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children in the 1960s, burying their bodies on saddleworth moor in the pennines. hindley died in prison in 2002. public outrage at the crimes was compounded by the couple's refusal to co—operate with detectives or relatives — as our correspondent, judith moritz, reports. his name will always be notorious, his face the image of evil. ian brady, the moors murderer. his crimes are among the most reviled of the 20th century. he took children and tortured them, murdering and dumping their bodies on the moors above manchester. police searched for their remains. 0ne above manchester. police searched for their remains. one child was never found. brady's accomplice was his girlfriend myra hindley. she died 15 years ago. brady's death charge... closes a chapter of criminal history. the pair murdered five children, lesley ann downey,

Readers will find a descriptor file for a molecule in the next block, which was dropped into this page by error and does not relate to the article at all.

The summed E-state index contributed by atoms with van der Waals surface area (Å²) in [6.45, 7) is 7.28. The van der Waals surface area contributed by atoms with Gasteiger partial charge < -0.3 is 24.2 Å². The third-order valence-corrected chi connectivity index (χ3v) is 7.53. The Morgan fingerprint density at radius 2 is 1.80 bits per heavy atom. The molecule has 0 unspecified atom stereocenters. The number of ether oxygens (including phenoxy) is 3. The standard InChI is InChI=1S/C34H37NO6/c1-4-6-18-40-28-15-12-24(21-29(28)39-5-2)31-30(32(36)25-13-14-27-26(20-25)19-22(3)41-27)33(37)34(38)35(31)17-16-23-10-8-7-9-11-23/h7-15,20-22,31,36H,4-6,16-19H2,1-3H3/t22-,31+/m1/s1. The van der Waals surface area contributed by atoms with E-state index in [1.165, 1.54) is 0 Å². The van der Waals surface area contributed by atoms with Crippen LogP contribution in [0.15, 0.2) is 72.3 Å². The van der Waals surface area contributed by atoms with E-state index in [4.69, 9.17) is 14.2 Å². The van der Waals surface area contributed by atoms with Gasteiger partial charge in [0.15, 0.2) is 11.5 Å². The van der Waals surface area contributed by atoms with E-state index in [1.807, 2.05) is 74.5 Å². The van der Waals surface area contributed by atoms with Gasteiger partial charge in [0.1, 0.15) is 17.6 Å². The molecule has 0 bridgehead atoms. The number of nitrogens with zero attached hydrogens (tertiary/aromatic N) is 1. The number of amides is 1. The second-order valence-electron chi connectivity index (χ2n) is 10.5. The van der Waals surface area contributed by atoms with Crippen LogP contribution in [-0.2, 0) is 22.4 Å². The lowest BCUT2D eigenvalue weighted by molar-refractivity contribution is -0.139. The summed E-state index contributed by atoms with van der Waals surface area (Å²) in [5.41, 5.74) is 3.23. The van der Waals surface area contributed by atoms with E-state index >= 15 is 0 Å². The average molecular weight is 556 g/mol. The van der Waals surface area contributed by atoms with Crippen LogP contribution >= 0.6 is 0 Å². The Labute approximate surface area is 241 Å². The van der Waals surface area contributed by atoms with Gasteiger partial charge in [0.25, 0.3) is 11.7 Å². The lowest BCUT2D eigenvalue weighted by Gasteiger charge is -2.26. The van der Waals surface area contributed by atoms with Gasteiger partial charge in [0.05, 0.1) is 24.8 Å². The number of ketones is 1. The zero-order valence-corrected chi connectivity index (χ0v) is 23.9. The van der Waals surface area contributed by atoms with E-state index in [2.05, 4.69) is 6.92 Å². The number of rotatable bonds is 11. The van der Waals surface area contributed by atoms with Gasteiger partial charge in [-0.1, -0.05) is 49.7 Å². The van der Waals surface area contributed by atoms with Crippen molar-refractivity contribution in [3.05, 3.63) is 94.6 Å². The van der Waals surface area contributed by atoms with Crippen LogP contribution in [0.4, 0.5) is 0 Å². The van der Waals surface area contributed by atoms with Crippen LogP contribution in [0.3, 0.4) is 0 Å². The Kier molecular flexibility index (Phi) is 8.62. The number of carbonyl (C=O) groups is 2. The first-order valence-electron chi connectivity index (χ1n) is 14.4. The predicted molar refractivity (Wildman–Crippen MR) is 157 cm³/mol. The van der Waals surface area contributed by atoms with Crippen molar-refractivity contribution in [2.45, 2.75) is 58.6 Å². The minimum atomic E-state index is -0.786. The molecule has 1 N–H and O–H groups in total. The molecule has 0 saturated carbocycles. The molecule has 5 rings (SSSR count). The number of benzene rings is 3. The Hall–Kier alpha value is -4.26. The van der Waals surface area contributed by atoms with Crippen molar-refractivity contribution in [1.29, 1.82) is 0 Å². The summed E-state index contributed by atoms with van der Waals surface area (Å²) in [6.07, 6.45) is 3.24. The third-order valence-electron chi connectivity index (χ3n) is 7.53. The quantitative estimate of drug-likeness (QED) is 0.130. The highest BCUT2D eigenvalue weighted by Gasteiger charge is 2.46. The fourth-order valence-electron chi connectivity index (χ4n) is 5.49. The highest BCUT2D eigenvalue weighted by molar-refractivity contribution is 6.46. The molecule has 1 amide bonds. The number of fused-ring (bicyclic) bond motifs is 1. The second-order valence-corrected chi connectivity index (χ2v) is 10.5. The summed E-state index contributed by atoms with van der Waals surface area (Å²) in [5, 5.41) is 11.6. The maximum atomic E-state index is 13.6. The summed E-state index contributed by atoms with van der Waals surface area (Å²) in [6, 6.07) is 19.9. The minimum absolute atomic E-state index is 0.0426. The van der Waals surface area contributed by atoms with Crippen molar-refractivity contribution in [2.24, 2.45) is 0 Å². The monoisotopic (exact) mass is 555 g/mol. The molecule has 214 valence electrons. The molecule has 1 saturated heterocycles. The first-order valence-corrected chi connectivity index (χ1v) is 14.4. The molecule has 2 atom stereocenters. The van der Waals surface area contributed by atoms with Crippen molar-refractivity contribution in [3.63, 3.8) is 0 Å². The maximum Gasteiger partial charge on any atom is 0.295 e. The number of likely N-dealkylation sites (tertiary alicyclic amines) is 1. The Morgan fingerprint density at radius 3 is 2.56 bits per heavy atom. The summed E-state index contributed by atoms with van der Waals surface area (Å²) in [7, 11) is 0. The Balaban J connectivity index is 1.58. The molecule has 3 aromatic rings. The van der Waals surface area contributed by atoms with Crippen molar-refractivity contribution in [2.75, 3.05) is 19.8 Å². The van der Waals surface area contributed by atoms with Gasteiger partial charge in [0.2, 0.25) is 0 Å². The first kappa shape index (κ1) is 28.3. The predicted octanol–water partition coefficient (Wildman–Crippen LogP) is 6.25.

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just ten years old. i would not say he was a person. he is not, a monster. he is a monster. he is not human, not human. no. ijust... like all the family, just despise him. at their trial, the pair were met with public jeers, sentenced at their trial, the pair were met with publicjeers, sentenced to life, brady was at first taken to prison but in 1985 was transferred to ashworth, a high security hospital. from there he wrote letters which gave some idea of his state of mind. people always say ian brady showed no remorse for the crimes and the pain he subjected the families to, i had an insight into the way his mind was working in one letter in particular in which he said that in his case, remorse was, in his words, painfully deep. but brady never showed any remorse to the family of 12—year—old keith